The rapper, who debuted a new music video at the Tribeca Film Festival, dished on his love for Ava DuVernay and told the crowd about his daughter's comparison of the two.
On Sunday, rapper and actor Common debuted an extended version of his music video for "Letter to the Free," his collaboration with director Bradford Young, in front a packed crowd at Tribeca Film Festival.
"Letter to the Free," a visual experience that explores race and mass incarceration, is a visceral exploration of how systemic racism and incarceration are akin to Jim Crow and slavery.
Following the screening, Common sat down with Nelson George to discuss race, his love for Ava DuVernay, and artists as activists. Admittedly, "Letter to the Free" has some similarities to Ava DuVernay's 13th and Common acknowledges that the film is dedicated to the acclaimed filmmaker.
Discussing a conversation he had with his daughter, Common explained, "Well, one day my daughter hit me and was like 'You know if Ava is Malcolm X, you Martin Luther King.' She’s at Howard [University] now and she was trying to say I was softer than Ava I when it comes to the revolutionary aspect. And, I was, like, embarrassed that she would say that about me. Don’t get me wrong, I do feel like Ava does have an unapologetic and unashamedly Blackness about her and she embraces that and does it universally but I was like DAMN. I do that too."
He continued, "My relationship with Ava is really inspiring. She’s like for me…through working with her. And talking with her, I see somebody who is dedicated to putting Black culture and Black faces out in the world in the purest way. In a truthful way. In a way we don’t get to see all the time."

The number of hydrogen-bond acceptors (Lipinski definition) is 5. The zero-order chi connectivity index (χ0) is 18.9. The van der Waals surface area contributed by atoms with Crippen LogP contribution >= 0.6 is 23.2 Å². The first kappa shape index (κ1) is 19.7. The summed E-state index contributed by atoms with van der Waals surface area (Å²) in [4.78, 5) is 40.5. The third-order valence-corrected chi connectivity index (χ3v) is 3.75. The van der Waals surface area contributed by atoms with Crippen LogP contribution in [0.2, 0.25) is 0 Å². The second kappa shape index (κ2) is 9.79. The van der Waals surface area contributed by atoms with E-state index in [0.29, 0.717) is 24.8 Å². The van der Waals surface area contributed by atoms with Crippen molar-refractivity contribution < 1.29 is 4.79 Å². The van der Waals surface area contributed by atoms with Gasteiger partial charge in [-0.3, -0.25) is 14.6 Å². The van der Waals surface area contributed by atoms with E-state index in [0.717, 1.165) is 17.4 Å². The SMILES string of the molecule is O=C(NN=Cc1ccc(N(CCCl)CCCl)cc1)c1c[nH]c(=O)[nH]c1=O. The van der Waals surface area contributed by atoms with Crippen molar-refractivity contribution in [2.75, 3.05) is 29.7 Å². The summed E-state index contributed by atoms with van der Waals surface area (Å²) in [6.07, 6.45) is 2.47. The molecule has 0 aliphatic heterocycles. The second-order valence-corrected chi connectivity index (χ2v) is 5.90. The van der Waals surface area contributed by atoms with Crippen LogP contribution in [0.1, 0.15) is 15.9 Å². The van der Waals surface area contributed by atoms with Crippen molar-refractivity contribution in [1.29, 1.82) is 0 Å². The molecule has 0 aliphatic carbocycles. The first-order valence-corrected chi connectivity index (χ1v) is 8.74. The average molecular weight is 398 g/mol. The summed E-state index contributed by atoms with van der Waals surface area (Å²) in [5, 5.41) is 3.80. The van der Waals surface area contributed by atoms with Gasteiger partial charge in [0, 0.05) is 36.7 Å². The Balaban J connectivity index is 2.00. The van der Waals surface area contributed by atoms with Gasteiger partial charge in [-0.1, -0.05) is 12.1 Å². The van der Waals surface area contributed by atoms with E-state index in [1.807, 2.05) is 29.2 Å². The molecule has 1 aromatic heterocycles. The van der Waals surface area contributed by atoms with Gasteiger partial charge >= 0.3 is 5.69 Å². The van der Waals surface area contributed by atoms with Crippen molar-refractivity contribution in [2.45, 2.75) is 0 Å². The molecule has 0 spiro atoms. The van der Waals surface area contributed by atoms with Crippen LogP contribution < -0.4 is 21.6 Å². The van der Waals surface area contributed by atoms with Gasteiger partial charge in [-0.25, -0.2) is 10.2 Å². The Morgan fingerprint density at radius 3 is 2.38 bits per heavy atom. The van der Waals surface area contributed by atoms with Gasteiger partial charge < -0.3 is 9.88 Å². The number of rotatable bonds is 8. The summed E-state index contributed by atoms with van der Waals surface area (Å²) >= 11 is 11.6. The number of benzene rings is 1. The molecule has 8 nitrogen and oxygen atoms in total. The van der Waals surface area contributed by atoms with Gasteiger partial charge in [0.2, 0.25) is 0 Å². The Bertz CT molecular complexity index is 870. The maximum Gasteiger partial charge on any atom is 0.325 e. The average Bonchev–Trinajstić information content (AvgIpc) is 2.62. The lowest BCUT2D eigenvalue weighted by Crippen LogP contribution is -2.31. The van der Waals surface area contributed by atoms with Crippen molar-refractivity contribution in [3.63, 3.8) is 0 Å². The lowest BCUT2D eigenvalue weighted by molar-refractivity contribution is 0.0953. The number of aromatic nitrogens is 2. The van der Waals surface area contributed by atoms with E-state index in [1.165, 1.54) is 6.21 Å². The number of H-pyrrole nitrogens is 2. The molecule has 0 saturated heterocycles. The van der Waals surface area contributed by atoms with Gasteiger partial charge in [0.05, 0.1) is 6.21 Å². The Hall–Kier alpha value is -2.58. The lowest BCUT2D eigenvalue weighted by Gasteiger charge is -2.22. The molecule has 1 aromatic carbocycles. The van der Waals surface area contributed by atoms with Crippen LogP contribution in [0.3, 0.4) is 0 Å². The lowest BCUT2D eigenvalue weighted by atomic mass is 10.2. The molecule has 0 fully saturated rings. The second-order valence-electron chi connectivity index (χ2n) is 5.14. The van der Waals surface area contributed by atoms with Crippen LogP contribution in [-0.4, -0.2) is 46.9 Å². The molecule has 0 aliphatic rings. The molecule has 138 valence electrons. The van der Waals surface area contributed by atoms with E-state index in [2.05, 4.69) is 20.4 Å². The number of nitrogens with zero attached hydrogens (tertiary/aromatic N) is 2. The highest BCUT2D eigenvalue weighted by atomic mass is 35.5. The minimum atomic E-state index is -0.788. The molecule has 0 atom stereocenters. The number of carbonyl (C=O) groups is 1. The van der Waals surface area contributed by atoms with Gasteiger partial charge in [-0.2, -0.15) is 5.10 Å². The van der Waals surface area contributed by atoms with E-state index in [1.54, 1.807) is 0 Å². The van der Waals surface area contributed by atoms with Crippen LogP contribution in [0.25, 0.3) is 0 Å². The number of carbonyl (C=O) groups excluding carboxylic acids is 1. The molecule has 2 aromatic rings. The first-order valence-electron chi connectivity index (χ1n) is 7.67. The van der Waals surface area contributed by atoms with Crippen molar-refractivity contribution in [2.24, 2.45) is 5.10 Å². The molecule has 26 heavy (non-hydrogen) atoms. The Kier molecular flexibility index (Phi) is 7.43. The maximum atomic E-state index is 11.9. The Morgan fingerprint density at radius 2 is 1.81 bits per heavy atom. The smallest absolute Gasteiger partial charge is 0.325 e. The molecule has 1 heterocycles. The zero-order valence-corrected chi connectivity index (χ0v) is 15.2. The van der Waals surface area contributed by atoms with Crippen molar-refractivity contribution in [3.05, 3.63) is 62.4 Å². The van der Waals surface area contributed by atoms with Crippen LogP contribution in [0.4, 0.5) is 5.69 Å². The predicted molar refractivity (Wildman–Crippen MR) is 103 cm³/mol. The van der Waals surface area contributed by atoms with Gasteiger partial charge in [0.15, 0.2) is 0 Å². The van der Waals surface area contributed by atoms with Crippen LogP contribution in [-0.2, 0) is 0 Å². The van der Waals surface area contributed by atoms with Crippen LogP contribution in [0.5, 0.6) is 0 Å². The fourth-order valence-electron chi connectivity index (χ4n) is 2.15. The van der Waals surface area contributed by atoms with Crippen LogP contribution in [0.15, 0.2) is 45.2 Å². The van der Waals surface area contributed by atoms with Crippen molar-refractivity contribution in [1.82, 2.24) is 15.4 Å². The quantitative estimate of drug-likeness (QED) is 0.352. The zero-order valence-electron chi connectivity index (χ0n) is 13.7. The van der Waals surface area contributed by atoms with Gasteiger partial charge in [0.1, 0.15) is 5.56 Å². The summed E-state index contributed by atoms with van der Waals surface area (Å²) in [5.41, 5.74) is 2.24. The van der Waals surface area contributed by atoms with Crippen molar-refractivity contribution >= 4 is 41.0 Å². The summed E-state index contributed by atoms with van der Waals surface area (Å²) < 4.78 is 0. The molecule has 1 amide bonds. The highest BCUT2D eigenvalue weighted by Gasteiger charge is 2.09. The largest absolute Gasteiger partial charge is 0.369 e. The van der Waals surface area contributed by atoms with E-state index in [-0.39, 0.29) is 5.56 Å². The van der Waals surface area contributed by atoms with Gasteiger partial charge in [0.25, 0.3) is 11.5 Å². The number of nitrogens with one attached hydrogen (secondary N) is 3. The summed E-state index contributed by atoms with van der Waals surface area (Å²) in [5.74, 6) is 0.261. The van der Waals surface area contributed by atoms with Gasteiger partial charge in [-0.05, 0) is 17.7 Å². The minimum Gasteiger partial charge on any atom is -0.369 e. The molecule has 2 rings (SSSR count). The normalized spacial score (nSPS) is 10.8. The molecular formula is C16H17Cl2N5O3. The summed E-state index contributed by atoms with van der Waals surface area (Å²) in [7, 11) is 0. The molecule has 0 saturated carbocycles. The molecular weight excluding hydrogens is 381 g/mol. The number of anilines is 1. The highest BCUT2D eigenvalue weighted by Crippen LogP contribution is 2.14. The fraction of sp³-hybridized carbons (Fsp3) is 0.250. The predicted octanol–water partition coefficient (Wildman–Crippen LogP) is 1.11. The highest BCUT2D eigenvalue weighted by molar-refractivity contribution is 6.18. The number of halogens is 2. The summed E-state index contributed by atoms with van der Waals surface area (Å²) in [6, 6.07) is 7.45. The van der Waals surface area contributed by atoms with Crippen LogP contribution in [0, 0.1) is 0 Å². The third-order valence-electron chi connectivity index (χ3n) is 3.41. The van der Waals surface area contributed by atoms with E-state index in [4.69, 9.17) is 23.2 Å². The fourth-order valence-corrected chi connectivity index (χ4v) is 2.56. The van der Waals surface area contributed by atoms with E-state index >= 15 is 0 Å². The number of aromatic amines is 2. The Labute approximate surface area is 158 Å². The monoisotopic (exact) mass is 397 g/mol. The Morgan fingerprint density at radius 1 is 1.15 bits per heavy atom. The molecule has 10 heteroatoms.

Common's admiration extends to other artists as well, specifically those who use their platform to speak out about social issues. Reflecting on hip hop of the 80s and 90s and artists like Kendrick Lamar, Common reflected on the Black movement of the previous decades and hip hops place in it all.
"I definitely have to first say that it was music in the late 80s and 90s was truly reflective of a movement. It was the movement of Black empowerment, Black love, consciousness, just being aware. It was all of the above and obviously, things go through evolutions, it changes. I don’t think right now as a whole, that we have that in hip hop. We had PE. We had Poor Righteous Teachers, Brand Nubians, Big Daddy Kane would do his pro-Black song. Moe Dee, N.W.A. had stuff that was saying something too. I don’t think hip hop is the place we go to listen to that voice of 'Ok, this is the revolution. This is how we’re changing things.' But there are artists that do it, like Kendrick Lamar."
Fans who attended the event were also treated to a performance of the rapper's new song "Black Kennedy," a politically-driven track that's sure to inspire listeners.
"Artists, when we have something we’re passionate about, we speak up. It’s the truth that comes out at that time. But you have to be passionate about it," the rapper added. "Even in this crucial era, I think that the music can be more powerful, the art can be more powerful when people are passionate about it and they care."